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The Duke Treadmill Score has been shown to be less useful for estimating prognosis in elderly men, and studies evaluating newer exercise parameters such as heart rate recovery have shown inconsistent results in elderly men, and have not been studied specifically in elderly women. The purpose of the current study is to identify the best predictors of all–cause mortality in elderly women compared to younger women, using a comprehensive set of exercise testing and clinical variables.
This study consisted of 26,500 consecutive women (5,939 age greater than or equal to 65 years, with a control sample of 20,561 age less than 65 years) who underwent clinical exercise testing at a tertiary care hospital with a median follow–up of 7.1 years. Cox hazard model was used to identify the best set of predictors of all–cause mortality, from potential clinical and exercise–derived variables.
In both age groups, peak exercise METs had the strongest association with death. The Duke Treadmill Score was not selected as a predictor of mortality in a multivariate model when other clinical and exercise variables were considered. In elderly women, abnormal heart rate recovery, and a trend for rate–pressure product response during exercise, were predictors of all–cause mortality as well. In younger women, abnormal heart rate recovery added additional prognostic information to clinical predictors of mortality.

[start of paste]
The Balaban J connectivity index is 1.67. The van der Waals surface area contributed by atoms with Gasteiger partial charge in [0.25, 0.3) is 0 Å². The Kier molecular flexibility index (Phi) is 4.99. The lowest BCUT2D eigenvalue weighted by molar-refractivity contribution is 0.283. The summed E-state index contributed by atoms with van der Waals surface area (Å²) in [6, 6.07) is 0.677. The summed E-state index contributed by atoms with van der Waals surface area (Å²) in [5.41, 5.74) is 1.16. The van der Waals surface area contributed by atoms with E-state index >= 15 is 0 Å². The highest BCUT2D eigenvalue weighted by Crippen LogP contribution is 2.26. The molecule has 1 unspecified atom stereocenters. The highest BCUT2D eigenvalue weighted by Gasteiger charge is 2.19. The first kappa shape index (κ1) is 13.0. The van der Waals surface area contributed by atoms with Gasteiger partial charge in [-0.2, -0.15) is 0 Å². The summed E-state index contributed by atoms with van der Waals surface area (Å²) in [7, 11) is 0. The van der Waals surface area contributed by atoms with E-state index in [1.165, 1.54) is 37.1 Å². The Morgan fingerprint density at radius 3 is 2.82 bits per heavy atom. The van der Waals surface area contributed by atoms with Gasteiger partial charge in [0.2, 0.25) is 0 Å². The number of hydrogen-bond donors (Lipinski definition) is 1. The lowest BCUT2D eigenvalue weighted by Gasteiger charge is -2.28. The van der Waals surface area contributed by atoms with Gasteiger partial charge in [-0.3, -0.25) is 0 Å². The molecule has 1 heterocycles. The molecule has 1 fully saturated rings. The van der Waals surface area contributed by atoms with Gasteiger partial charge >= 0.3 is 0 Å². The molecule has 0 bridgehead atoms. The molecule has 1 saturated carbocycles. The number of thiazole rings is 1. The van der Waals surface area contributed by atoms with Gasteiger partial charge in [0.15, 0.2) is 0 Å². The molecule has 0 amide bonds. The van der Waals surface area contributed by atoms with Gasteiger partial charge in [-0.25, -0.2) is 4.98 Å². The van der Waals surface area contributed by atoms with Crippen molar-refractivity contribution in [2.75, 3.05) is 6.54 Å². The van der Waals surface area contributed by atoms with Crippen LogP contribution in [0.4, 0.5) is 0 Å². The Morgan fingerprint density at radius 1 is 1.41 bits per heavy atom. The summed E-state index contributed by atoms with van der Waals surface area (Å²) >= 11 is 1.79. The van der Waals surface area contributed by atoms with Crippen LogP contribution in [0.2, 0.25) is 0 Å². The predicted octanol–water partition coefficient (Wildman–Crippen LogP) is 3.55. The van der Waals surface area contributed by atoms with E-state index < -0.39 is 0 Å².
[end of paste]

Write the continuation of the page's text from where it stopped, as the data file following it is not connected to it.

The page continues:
Exercise peak METs and heart rate recovery, but not Duke Treadmill Score, are the best predictors of all–cause mortality in elderly women.
Special Session North, Room 120
Monday, March 11, 2013, 11:30 a.m.–11:45 a.m.
Session Title: Young Investigator Awards Competition: Cardiovascular Health Outcomes and Population Genetics
Abstract Category: Cardiovascular Health Outcomes and Population Genetics
Presentation Number: 409–7
- 2013 American College of Cardiology Foundation